Why Fracking May Ruin Your Thanksgiving
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This article was published in partnership with GlobalPossibilities.org.
My, how things have changed since the Pilgrims tasted their first cranberries in their Plymouth colony! Until 1816, cranberries were a thoroughly wild food; something gathered, not grown. But the discovery that allowed us to cultivate cranberries – adding a thick layer of sand on the soil where they grow – is now creating trouble in cranberry country. As it turns out, hydraulic fracturing, or fracking, requires the same sort of sand as cranberries.
Nodji VanWychen, a third-generation cranberry grower in Warrens, WI, explains that cranberries require three elements to grow well: acidic peat soil topped with six to 10 inches of sand, and a reliable source of water. Although growers refer to their cranberry fields as “bogs” or “marshes,” the fields are not flooded yearround. Growers only flood their marshes during the harvest and again during the winter.
Massachusetts used to dominate cranberry production, but Wisconsin has taken over in recent decades, now producing 60 percent of the world’s cranberries. “We have been the number-one state in the nation for 18 consecutive years,” VanWychen says proudly. “And it is the number-one fruit crop in the state of Wisconsin. So it’s big business to the state, not only with the value of the crop but the amount of jobs that are developed… It’s a real economic gain to the areas where cranberries are grown.”
VanWychen’s marsh is located in Monroe County, home to the largest number of cranberry growers in Wisconsin. But in the last few years, the sand that makes the area right for cranberries has attracted a number of sand mining companies, eager to supply sand to the fracking industry.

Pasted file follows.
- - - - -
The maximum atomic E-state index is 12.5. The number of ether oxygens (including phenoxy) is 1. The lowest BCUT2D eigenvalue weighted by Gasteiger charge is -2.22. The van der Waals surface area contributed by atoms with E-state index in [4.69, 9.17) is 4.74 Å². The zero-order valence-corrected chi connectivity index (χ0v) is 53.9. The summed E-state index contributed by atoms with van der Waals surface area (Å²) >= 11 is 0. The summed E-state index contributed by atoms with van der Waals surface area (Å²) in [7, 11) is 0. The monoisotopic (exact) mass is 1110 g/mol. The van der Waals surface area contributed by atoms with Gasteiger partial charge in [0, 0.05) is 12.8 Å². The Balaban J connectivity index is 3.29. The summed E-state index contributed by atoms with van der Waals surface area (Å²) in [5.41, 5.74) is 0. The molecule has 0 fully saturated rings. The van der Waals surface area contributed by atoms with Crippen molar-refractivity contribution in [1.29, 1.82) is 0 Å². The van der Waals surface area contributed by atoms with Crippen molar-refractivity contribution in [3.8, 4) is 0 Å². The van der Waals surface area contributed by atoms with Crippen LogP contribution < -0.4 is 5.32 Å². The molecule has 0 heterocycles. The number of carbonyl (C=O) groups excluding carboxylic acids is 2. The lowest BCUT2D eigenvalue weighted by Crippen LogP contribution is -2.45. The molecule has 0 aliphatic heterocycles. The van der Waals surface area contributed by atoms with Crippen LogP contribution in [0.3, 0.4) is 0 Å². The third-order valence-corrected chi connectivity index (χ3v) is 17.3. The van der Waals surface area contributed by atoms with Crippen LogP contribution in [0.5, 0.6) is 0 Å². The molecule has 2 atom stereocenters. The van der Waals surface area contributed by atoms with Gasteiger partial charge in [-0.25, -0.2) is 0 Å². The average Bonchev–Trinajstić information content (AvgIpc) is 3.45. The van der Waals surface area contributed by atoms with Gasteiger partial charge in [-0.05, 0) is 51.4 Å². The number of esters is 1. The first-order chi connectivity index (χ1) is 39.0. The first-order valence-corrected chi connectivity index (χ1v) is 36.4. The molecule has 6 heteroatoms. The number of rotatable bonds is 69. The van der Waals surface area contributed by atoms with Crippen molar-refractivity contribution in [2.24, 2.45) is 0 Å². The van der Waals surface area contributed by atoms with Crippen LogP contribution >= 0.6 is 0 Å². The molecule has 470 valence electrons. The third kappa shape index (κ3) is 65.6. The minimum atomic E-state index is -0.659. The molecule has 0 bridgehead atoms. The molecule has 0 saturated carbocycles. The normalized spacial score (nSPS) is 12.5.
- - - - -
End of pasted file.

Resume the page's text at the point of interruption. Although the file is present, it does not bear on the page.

Fracking is a controversial method of mining natural gas by pumping a mixture of water, sand and chemicals deep into the earth to break up rock formations and release the natural gas trapped within them. Sand is essential to keep the fissures in the rocks open and to allow the natural gas to escape. Specifically, fracking requires “frac sand,” sand made of round, strong granules of nearly pure quartz – exactly the kind of sand found throughout a large portion of Wisconsin.
Currently, four sand mines and one processing plant are already operating in Monroe County, with three more mines in development and two more proposed. Several mines span hundreds of acres, and the largest site, a mine and processing plant in Tunnel City, sits on over 1,000 acres.
Sand mining is such big business, according to Monroe County dairy farmer Joel Greeno, that mining companies will pay $25,000 per acre for land that would normally sell for $3,000 per acre. His family has farmed in this area since 1872 and he worries that their time is almost up. His cousin recently turned down an offer to sell his farm to a sand mining company for $2 million. “At what point will he stop saying no and sell the family farm as a sand mine?” Greeno wonders.
A sand mine has moved in near a farm that used to belong to Greeno’s grandfather. The mines will dig 400 to 500 deep holes as they mine sand over the next few decades. “That’s gonna be a lot of tons of Wisconsin missing,” Greeno says. He worries for the future of the area’s cranberry marshes: “How long does the water stay in the cranberry marshes before it migrates into an open sand mine?”
Other complaints about the sand mines include increased truck traffic, noise and glaring lights, destruction of Wisconsin’s bucolic rural scenery, and most seriously, air and water pollution. The silica dust particles that blow around the sand mines have been linked to cancer in occupational settings.